“Stand fast therefore in the liberty by which Christ has made us free, and do not be entangled again with a yoke of bondage” (Galatians 5:1 NKJV).

Some of our Khulna Bible College faculty had accompanied me to the local Police Station to meet the Officer in Charge and invite him to visit our campus. The policemen greeted us and offered tea and refreshments, including some pieces of fresh fruit. I normally peel fruit and fresh vegetables there as a health precaution, so I took out my pocket knife to peel an apple. The senior policeman looked surprised and asked me, “What are you doing with that?”

I politely answered, “I am peeling this fruit, is there a problem?” He answered, “Not for you.” In other words a local Bengali would not be allowed to carry an ordinary pocketknife, but as a foreigner I was given a pass on that law.

Americans take many things for granted with regards to personal rights and liberties. Most citizens of other nations live much more regulated (that is, much less free) lives. Basic rights that are guaranteed by the U.S. Constitution, such as freedom of speech, freedom of religion, freedom to bear arms, freedom to assemble, and many others simply do not exist for them.

Freedom and restrictions upon it is not limited to the political arena. Paul was a product of a legalistic religion – Judaism – which placed great restrictions upon its adherents. There are many other such religions which impose burdens on their members. All are marked by rigid standards and a hierarchy empowered to enforce them.

Most such religions eventually fall prey to hypocrisy and selective enforcement. Those in power insist upon obedience by the masses, but often fail to adhere to the standards themselves. This was Jesus’ primary complaint against the Jewish religious leaders of his day (Matthew 23:1-4).

Christianity stands in marked contrast. In Jesus we have liberty (Galatians 5:1). This does not mean that there is no law in Christ, as some have attempted to maintain. Rather it means that we are not ruled by legalistic statute in every small detail such as the traditions of the elders so beloved by the Pharisees but rejected by the Lord (Mark 7:5-13).

In contrast, Christians are guided by the rule of Spirit (Romans 8:1-11; Galatians 5:16-25). These passages do not teach a miraculous, visionary guidance. Rather they demand that believers in Jesus acquire his spirit (i.e., his nature and character – Romans 8:9-10) and that they live by the principle of Spirit rather than Flesh (Romans 8:5-8; Galatians 5:16-18).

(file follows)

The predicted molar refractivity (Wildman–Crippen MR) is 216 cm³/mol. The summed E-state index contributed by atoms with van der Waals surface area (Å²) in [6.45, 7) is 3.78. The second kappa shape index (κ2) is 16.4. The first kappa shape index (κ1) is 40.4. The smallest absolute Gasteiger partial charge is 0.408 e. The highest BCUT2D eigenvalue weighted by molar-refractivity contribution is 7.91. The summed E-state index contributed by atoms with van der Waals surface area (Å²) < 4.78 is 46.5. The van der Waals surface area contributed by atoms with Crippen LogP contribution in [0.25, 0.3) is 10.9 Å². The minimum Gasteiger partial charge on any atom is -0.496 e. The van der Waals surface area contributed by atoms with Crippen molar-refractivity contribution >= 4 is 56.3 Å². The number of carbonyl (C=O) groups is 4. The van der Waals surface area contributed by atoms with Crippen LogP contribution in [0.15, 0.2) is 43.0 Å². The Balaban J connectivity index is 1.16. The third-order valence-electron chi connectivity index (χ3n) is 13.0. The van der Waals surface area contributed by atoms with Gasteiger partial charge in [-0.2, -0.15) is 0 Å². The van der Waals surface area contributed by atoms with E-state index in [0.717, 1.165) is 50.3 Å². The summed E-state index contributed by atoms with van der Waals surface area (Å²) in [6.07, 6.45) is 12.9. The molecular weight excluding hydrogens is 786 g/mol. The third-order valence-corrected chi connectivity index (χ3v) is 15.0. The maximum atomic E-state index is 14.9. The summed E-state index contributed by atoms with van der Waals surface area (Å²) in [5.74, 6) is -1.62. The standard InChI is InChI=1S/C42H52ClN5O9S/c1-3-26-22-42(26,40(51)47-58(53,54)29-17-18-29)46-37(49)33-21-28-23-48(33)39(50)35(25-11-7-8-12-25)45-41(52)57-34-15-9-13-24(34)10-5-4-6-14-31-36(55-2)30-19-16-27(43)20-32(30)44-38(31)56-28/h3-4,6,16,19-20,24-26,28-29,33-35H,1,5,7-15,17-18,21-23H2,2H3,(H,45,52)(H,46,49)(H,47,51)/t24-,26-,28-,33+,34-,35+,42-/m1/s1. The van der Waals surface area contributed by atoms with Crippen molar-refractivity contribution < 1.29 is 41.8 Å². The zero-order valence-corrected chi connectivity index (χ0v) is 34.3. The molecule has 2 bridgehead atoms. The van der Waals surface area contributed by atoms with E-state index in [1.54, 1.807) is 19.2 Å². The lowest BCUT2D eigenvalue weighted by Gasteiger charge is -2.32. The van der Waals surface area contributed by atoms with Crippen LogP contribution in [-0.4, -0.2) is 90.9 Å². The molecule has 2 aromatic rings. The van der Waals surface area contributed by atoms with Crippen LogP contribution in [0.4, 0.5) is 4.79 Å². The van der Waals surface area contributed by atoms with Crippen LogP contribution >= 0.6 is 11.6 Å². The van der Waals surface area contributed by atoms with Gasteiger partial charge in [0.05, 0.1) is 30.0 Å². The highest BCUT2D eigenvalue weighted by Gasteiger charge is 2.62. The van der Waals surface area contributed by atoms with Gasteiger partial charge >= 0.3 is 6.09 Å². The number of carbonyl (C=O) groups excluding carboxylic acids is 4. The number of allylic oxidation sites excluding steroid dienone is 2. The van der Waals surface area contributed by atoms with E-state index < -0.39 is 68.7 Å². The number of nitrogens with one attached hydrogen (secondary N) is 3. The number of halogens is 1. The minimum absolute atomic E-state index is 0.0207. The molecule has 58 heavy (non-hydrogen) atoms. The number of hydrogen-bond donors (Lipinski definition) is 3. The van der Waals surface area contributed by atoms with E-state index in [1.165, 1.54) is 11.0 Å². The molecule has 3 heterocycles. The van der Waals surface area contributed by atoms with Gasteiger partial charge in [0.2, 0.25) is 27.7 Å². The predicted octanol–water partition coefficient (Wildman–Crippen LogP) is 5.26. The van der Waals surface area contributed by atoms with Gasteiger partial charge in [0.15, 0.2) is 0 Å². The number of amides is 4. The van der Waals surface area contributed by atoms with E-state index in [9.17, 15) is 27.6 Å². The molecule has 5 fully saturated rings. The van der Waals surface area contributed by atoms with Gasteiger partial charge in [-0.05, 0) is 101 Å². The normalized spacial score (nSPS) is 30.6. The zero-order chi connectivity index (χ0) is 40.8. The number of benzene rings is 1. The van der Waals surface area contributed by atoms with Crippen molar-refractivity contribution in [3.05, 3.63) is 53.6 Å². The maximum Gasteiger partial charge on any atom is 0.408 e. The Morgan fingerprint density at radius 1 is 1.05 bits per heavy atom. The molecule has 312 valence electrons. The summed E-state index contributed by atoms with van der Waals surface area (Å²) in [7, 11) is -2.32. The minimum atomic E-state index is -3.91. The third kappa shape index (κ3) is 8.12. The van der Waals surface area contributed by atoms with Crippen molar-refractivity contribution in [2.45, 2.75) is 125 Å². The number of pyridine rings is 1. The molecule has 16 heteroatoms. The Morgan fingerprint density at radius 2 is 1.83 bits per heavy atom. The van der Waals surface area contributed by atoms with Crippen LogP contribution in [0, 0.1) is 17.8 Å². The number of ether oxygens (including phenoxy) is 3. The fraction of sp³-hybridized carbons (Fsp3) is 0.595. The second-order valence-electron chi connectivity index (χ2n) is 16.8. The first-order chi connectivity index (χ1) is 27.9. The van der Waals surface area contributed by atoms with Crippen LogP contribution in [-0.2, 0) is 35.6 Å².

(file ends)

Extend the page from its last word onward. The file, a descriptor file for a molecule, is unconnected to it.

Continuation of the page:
What exactly does this mean? Among other things, it means that we put spiritual matters ahead of mere physical appetites and desires in our lives (Colossians 3:1-2). The great weakness of legalism (the imposition of many detailed rules of living) is that it forces one to focus upon material things. Every attention and concern is given to defining correct physical behavior. This of necessity keeps us in the realm of materialistic thinking, the very opposite of that which we are commanded to do.

If instead we are focused on spiritual concerns – how to be more like Jesus, how to please him, how to do his will and go to heaven – our physical desires and temptations fade into the background. They simply become less important. We spend less time thinking about them, therefore less time being aware of them.

Most of us have had the experience of being “so busy we forgot to eat.” Our bodies may have been hungry, but we simply did not notice because we were focused on other things which were more important, at least at the moment. That is exactly the principle which the Holy Spirit is teaching us. The way to live righteously is not by multiplying regulations, but by focusing upon those things most important to God so much that we find that sin and temptation have lost their interest to us.

God has given us laws in Christ (Matthew 7:21). We must obey them. But we are free from the tyranny of petty detail such as was imposed by first century Judaism (Colossians 2:20-23). Let us rejoice in that freedom.

Share your thoughts: